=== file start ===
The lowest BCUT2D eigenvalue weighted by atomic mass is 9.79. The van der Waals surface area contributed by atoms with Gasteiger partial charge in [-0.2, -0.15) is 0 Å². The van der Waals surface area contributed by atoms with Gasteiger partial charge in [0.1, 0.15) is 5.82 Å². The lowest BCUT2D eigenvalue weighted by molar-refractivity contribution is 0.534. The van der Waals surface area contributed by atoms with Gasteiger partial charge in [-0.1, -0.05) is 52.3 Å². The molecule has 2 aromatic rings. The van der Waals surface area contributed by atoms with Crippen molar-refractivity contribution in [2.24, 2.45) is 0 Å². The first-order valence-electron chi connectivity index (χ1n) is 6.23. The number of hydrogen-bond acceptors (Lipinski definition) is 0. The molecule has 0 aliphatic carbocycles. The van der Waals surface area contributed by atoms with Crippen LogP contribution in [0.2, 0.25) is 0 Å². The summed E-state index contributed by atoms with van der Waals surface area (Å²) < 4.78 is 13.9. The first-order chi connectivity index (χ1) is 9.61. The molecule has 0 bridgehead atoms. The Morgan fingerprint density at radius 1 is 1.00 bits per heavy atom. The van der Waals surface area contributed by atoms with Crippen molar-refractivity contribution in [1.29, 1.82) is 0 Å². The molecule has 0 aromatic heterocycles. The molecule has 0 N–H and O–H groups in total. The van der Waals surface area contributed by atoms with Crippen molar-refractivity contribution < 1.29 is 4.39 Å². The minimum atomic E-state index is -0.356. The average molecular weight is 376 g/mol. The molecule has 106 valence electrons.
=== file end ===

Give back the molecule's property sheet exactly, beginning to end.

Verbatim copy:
The lowest BCUT2D eigenvalue weighted by atomic mass is 9.79. The van der Waals surface area contributed by atoms with Gasteiger partial charge in [-0.2, -0.15) is 0 Å². The van der Waals surface area contributed by atoms with Gasteiger partial charge in [0.1, 0.15) is 5.82 Å². The lowest BCUT2D eigenvalue weighted by molar-refractivity contribution is 0.534. The van der Waals surface area contributed by atoms with Gasteiger partial charge in [-0.1, -0.05) is 52.3 Å². The molecule has 2 aromatic rings. The van der Waals surface area contributed by atoms with Crippen molar-refractivity contribution in [2.24, 2.45) is 0 Å². The first-order valence-electron chi connectivity index (χ1n) is 6.23. The number of hydrogen-bond acceptors (Lipinski definition) is 0. The molecule has 0 aliphatic carbocycles. The van der Waals surface area contributed by atoms with Crippen LogP contribution in [0.2, 0.25) is 0 Å². The summed E-state index contributed by atoms with van der Waals surface area (Å²) < 4.78 is 13.9. The first-order chi connectivity index (χ1) is 9.61. The molecule has 0 bridgehead atoms. The Morgan fingerprint density at radius 1 is 1.00 bits per heavy atom. The van der Waals surface area contributed by atoms with Crippen molar-refractivity contribution in [1.29, 1.82) is 0 Å². The molecule has 0 aromatic heterocycles. The molecule has 0 N–H and O–H groups in total. The van der Waals surface area contributed by atoms with Crippen molar-refractivity contribution < 1.29 is 4.39 Å². The minimum atomic E-state index is -0.356. The average molecular weight is 376 g/mol. The molecule has 106 valence electrons.